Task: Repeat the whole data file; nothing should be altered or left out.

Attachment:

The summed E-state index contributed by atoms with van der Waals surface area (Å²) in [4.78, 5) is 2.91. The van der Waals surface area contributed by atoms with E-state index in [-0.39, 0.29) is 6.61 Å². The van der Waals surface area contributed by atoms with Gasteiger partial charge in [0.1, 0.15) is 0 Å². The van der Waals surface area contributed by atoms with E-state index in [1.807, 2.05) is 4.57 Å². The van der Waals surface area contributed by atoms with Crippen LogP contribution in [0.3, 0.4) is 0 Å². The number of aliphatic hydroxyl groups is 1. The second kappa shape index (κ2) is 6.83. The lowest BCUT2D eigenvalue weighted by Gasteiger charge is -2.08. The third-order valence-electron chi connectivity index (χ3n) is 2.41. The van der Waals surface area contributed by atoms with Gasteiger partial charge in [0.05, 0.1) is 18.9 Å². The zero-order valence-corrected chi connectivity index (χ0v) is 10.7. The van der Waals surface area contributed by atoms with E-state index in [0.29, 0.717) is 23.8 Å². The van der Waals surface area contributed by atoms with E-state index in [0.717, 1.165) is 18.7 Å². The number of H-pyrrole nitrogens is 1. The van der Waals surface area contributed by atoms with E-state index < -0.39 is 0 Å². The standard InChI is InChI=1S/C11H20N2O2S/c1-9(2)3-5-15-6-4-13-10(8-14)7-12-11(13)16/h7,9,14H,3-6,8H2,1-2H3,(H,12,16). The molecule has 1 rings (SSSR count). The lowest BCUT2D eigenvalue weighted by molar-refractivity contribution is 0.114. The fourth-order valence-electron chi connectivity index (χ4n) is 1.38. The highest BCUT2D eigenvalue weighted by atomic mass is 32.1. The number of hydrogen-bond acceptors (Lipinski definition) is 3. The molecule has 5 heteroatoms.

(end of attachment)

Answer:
The summed E-state index contributed by atoms with van der Waals surface area (Å²) in [4.78, 5) is 2.91. The van der Waals surface area contributed by atoms with E-state index in [-0.39, 0.29) is 6.61 Å². The van der Waals surface area contributed by atoms with Gasteiger partial charge in [0.1, 0.15) is 0 Å². The van der Waals surface area contributed by atoms with E-state index in [1.807, 2.05) is 4.57 Å². The van der Waals surface area contributed by atoms with Crippen LogP contribution in [0.3, 0.4) is 0 Å². The number of aliphatic hydroxyl groups is 1. The second kappa shape index (κ2) is 6.83. The lowest BCUT2D eigenvalue weighted by Gasteiger charge is -2.08. The third-order valence-electron chi connectivity index (χ3n) is 2.41. The van der Waals surface area contributed by atoms with Gasteiger partial charge in [0.05, 0.1) is 18.9 Å². The zero-order valence-corrected chi connectivity index (χ0v) is 10.7. The van der Waals surface area contributed by atoms with E-state index in [0.29, 0.717) is 23.8 Å². The van der Waals surface area contributed by atoms with E-state index in [0.717, 1.165) is 18.7 Å². The number of H-pyrrole nitrogens is 1. The van der Waals surface area contributed by atoms with E-state index < -0.39 is 0 Å². The standard InChI is InChI=1S/C11H20N2O2S/c1-9(2)3-5-15-6-4-13-10(8-14)7-12-11(13)16/h7,9,14H,3-6,8H2,1-2H3,(H,12,16). The molecule has 1 rings (SSSR count). The lowest BCUT2D eigenvalue weighted by molar-refractivity contribution is 0.114. The fourth-order valence-electron chi connectivity index (χ4n) is 1.38. The highest BCUT2D eigenvalue weighted by atomic mass is 32.1. The number of hydrogen-bond acceptors (Lipinski definition) is 3. The molecule has 5 heteroatoms.